What would you say the most rewarding part of being an author is?
The best part about being an author is getting to tell other people’s stories, albeit fictional, and bringing a new perspective to the table. I like writing human interest stories and family dramas that are sensational and taken from today’s headlines, but also in a way that is relatable to my readers. Hearing readers say that they’ve gained a new perspective on a topic or were drawn to take action after reading one of my books makes my heart sing. It’s also great to see all your hard work in print and you accomplished something that others only dream about.
What advice do you have for authors just starting out in their journey?
Write for yourself and don’t expect overnight success. No one is successful overnight. It takes hard work, planning, patience, and a lot of trust that the Universe is always working for you. One of the biggest mistakes I made after I wrote The Waiting Room and Missing Girl was trying to please every reader. The truth is that this is never going to happen. You’re never going to write a story that everyone is going to fall in love with. But, you can write a story that you’ll fall in love with. When you write from your heart and for yourself, the story takes on its own life. There is real emotion in the words, the characters are real, and the writing process is so much easier. So, that’s my best advice for any author no matter where he or she is in their career – Write for yourself because if you don’t love your story, why should anyone else?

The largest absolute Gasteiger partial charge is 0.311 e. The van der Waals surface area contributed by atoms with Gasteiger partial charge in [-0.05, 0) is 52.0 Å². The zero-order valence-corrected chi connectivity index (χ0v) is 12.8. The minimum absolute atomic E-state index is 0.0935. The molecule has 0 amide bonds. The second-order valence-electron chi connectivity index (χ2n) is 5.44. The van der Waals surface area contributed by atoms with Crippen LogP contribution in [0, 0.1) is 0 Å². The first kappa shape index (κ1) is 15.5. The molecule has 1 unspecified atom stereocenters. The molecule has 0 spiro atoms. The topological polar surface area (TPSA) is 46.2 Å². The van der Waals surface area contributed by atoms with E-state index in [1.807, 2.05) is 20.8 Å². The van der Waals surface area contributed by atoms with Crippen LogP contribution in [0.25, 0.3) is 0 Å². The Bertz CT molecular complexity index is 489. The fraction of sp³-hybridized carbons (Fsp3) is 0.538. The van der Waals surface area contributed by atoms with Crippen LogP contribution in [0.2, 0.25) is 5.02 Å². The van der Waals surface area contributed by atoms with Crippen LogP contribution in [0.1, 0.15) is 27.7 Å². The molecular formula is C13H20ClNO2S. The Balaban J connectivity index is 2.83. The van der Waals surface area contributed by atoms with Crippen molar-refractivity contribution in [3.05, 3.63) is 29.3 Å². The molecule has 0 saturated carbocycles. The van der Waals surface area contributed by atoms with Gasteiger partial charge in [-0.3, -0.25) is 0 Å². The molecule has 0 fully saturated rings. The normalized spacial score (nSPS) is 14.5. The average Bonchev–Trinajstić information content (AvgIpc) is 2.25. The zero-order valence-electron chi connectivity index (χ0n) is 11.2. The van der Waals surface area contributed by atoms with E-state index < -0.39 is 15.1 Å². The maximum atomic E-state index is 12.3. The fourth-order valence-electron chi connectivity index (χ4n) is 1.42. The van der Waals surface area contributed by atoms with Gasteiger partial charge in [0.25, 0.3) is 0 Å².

Do you have a writing ritual? If so, please explain.